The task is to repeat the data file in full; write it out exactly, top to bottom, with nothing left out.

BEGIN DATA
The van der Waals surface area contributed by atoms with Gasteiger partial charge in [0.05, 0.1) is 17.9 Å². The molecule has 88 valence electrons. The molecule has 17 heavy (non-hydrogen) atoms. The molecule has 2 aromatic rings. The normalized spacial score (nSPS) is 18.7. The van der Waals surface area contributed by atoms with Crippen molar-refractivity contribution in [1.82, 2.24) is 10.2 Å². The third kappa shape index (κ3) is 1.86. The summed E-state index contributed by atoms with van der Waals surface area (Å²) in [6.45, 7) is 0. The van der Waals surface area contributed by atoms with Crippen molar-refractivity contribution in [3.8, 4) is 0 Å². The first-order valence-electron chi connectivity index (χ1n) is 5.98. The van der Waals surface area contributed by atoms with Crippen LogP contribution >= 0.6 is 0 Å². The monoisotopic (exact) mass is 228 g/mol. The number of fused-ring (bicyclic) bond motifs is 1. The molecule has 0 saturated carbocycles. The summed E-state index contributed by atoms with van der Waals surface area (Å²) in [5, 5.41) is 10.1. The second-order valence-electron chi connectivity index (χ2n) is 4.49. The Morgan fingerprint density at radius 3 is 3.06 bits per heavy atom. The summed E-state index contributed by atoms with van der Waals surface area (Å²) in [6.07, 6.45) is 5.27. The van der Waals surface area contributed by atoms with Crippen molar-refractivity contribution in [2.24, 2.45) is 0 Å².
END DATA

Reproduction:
The van der Waals surface area contributed by atoms with Gasteiger partial charge in [0.05, 0.1) is 17.9 Å². The molecule has 88 valence electrons. The molecule has 17 heavy (non-hydrogen) atoms. The molecule has 2 aromatic rings. The normalized spacial score (nSPS) is 18.7. The van der Waals surface area contributed by atoms with Crippen molar-refractivity contribution in [1.82, 2.24) is 10.2 Å². The third kappa shape index (κ3) is 1.86. The summed E-state index contributed by atoms with van der Waals surface area (Å²) in [6.45, 7) is 0. The van der Waals surface area contributed by atoms with Crippen molar-refractivity contribution in [3.8, 4) is 0 Å². The first-order valence-electron chi connectivity index (χ1n) is 5.98. The van der Waals surface area contributed by atoms with Crippen LogP contribution >= 0.6 is 0 Å². The monoisotopic (exact) mass is 228 g/mol. The number of fused-ring (bicyclic) bond motifs is 1. The molecule has 0 saturated carbocycles. The summed E-state index contributed by atoms with van der Waals surface area (Å²) in [5, 5.41) is 10.1. The second-order valence-electron chi connectivity index (χ2n) is 4.49. The Morgan fingerprint density at radius 3 is 3.06 bits per heavy atom. The summed E-state index contributed by atoms with van der Waals surface area (Å²) in [6.07, 6.45) is 5.27. The van der Waals surface area contributed by atoms with Crippen molar-refractivity contribution in [2.24, 2.45) is 0 Å².